by Arif Ayaz Parrey
This piece first appeared in the Honour newsmagazine.
Every night, when she drops the slightly bluish liquid into a glass of water, Nisaare feels pride more than embarrassment, or even disgrace. The liquid is a sedative drug. The glass of water is meant for her husband. She feels reassured that she has dealt with the loss of their son much better than he has.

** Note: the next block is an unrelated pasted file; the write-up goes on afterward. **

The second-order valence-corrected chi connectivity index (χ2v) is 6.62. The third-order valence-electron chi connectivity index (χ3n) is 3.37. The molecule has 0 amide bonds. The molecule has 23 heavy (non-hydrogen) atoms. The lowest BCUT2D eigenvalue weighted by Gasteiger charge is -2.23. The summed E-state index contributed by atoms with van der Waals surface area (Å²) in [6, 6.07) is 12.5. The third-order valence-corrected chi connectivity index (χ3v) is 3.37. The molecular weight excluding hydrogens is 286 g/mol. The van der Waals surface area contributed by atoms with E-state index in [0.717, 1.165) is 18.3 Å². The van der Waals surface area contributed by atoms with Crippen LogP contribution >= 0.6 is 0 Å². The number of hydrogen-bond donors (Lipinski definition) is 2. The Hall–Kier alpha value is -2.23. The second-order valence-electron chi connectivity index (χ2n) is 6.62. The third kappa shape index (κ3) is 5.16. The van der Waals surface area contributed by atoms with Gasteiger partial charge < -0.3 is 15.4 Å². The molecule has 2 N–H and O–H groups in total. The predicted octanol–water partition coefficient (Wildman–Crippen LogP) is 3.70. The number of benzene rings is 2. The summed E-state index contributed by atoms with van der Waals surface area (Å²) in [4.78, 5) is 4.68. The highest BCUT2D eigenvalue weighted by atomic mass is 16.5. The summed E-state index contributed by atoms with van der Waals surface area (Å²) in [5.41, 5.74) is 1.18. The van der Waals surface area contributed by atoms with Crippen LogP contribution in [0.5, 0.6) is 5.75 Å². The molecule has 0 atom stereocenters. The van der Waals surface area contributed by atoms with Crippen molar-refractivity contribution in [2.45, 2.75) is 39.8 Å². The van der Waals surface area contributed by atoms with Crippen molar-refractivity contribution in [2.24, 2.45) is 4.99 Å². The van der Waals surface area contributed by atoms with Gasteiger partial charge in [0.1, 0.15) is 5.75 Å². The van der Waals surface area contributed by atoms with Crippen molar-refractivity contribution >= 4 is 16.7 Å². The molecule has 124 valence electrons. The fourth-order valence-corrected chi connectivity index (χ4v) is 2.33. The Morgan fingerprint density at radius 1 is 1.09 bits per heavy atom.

Nine years have passed since the death of their only child in an ‘encounter’ with the Rashtriya Rifles. He had been a bashful young man; not the kind you would easily associate with militant revolution. He had gone ‘across’ for ‘training’ simply because everybody in his peer group had, and he did not want to be the only one left behind. Any other motives he had are buried with him and will surely be summoned back to life one day. On his return, he was of little help to the group because he would not shoot to kill. He had been barely audible when he had expressed his ideological opposition to ambush. He had stated that he would much rather fight the soldiers openly. The commanders assigned him the role of a donation collector during the day and a patrol at night.